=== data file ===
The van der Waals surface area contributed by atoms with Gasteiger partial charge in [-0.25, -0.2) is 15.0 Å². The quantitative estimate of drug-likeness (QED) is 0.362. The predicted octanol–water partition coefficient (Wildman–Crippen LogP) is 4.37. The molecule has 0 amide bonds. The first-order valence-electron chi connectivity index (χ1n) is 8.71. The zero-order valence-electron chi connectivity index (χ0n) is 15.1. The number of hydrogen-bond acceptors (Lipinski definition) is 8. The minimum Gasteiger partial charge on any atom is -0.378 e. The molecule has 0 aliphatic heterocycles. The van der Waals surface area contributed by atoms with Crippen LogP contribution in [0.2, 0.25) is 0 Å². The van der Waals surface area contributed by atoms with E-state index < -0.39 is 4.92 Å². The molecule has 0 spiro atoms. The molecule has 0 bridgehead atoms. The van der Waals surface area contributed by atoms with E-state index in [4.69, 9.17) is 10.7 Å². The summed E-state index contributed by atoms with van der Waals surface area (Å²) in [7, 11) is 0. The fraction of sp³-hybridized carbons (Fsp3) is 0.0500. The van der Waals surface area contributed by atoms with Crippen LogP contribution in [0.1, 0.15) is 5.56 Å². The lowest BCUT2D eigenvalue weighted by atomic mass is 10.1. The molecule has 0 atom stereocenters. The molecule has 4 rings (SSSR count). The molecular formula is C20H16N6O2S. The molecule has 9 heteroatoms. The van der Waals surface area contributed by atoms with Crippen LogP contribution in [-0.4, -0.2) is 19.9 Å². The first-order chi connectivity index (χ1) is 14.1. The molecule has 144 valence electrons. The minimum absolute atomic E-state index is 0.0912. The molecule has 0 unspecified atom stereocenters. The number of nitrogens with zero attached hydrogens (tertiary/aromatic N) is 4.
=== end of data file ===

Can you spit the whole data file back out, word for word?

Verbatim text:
The van der Waals surface area contributed by atoms with Gasteiger partial charge in [-0.25, -0.2) is 15.0 Å². The quantitative estimate of drug-likeness (QED) is 0.362. The predicted octanol–water partition coefficient (Wildman–Crippen LogP) is 4.37. The molecule has 0 amide bonds. The first-order valence-electron chi connectivity index (χ1n) is 8.71. The zero-order valence-electron chi connectivity index (χ0n) is 15.1. The number of hydrogen-bond acceptors (Lipinski definition) is 8. The minimum Gasteiger partial charge on any atom is -0.378 e. The molecule has 0 aliphatic heterocycles. The van der Waals surface area contributed by atoms with Crippen LogP contribution in [0.2, 0.25) is 0 Å². The van der Waals surface area contributed by atoms with E-state index < -0.39 is 4.92 Å². The molecule has 0 spiro atoms. The molecule has 0 bridgehead atoms. The van der Waals surface area contributed by atoms with E-state index in [4.69, 9.17) is 10.7 Å². The summed E-state index contributed by atoms with van der Waals surface area (Å²) in [7, 11) is 0. The fraction of sp³-hybridized carbons (Fsp3) is 0.0500. The van der Waals surface area contributed by atoms with Crippen LogP contribution in [0.1, 0.15) is 5.56 Å². The lowest BCUT2D eigenvalue weighted by atomic mass is 10.1. The molecule has 0 atom stereocenters. The molecule has 4 rings (SSSR count). The molecular formula is C20H16N6O2S. The molecule has 9 heteroatoms. The van der Waals surface area contributed by atoms with Crippen LogP contribution in [-0.4, -0.2) is 19.9 Å². The first-order chi connectivity index (χ1) is 14.1. The molecule has 144 valence electrons. The minimum absolute atomic E-state index is 0.0912. The molecule has 0 unspecified atom stereocenters. The number of nitrogens with zero attached hydrogens (tertiary/aromatic N) is 4.